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© IWM, LBY 83 / 726: The façade of the Real Teatro di San Carlo, Naples, in 1943. Photos and quotations extracted from F. Fesel’s personal account, titled: ‘San Carlo souvenir: Personal Impressions of a Season of Opera at the San Carlo Opera House, Naples – 1943/44’.

“The place seemed to be a theatre. The doors were locked and he wanted to enter. […] The place had been hit, and a bomb had made a big opening there and, before he realized what he was doing, he was climbing up over piles of masonry, and was soon among the ruins of the former lounge.”

On 4 November 1943, just over a month after the first Allied troops entered war-torn Naples, Lt. Peter Francis of the Royal Artillery made his first acquaintance with the ruins of the Real Teatro di San Carlo, one of the oldest and most prestigious opera houses in the world. The theatre had been closed in 1942 and it was now in a terrible state: bomb damage had blasted the foyer, debris and layers of dust covered the internal surfaces, there was no electricity or water and a German machine gun nest was still installed on its roof. The British requisitioned the building and, under Peter Francis’s authority, on 15 November 1943, with the frontline just 30 miles away, the theatre officially re-opened its doors to soldiers and civilians.

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During the First World War, the troops made an effort to mark Christmas, despite the obvious difficulties. Words, objects and images from Imperial War Museums’ collections and elsewhere reveal how the soldiers negotiated some space for family, sharing and festivity.

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Image of Inscription on a cell wall in the former Gestapo headquarters at 145 Via Tasso, Rome. Today it is the site of a resistance museum, the Museo Storico della Liberazione. © Roderick Bailey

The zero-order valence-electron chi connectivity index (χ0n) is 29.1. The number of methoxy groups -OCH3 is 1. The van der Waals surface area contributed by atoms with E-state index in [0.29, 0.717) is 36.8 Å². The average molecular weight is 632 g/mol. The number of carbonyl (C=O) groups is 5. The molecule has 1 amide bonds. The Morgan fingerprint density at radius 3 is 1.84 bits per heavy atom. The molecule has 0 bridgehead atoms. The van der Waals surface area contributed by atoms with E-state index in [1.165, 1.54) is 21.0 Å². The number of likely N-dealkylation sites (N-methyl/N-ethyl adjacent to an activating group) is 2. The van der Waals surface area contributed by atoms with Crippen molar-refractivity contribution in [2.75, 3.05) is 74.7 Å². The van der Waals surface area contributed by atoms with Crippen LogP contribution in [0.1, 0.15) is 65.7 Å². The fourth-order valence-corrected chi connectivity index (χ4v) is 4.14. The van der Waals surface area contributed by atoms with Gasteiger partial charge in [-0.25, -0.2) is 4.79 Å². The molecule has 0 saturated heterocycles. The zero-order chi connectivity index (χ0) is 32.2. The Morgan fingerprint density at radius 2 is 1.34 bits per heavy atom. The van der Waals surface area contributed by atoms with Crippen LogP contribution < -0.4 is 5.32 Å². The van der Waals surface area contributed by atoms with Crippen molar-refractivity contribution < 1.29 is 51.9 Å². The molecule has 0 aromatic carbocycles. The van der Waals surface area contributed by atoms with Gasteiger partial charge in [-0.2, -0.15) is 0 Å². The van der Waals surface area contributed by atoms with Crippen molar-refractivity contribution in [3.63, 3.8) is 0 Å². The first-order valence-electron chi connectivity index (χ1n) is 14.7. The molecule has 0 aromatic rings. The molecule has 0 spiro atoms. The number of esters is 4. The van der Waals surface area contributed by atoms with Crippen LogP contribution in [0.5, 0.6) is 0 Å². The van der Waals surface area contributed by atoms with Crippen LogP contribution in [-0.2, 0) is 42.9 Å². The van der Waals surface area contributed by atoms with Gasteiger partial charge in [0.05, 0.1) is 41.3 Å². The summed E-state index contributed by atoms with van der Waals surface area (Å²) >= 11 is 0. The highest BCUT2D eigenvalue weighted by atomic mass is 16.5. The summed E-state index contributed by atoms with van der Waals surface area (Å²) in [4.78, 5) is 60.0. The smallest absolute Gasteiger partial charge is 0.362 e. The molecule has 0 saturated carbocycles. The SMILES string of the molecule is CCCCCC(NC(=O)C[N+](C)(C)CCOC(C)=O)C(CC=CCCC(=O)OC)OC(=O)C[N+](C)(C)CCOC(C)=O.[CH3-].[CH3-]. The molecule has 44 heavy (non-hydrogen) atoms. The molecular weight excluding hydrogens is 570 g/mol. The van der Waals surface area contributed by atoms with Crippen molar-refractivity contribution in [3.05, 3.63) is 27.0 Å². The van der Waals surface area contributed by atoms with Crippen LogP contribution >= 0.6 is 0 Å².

Inscription on a cell wall in the former Gestapo headquarters at 145 Via Tasso, Rome. Today it is the site of a resistance museum, the Museo Storico della Liberazione. © Roderick Bailey

The Special Operations Executive was a secret British organization set up in 1940 to encourage resistance and carry out sabotage in enemy-occupied territory. As the seventh of SOE’s official historians, I have the task of researching and writing the history of SOE’s cloak-and-dagger work against Fascist Italy between 1940, when Mussolini declared war on Britain and France, and 1943, when Italy reached an armistice with the Allies.

It is a unique piece of work that is a privilege to undertake. The public image of SOE remains dominated by the exploits of its agents in Nazi-occupied France, but its reach was global, and opportunities to shed light on SOE activities in countries other than France are important. In the case of Mussolini’s Italy, the risks run by SOE agents who were prepared to resist the Fascists were immense. Italy was an enemy country, not an enemy-occupied one, and anti-Fascist Italians who volunteered to return as secret agents faced a traitor’s fate if caught. The courage of those Italians who were prepared to face the firing squads deserves recognition, and stands as an effective counter to enduring images of Italy’s fighting abilities.

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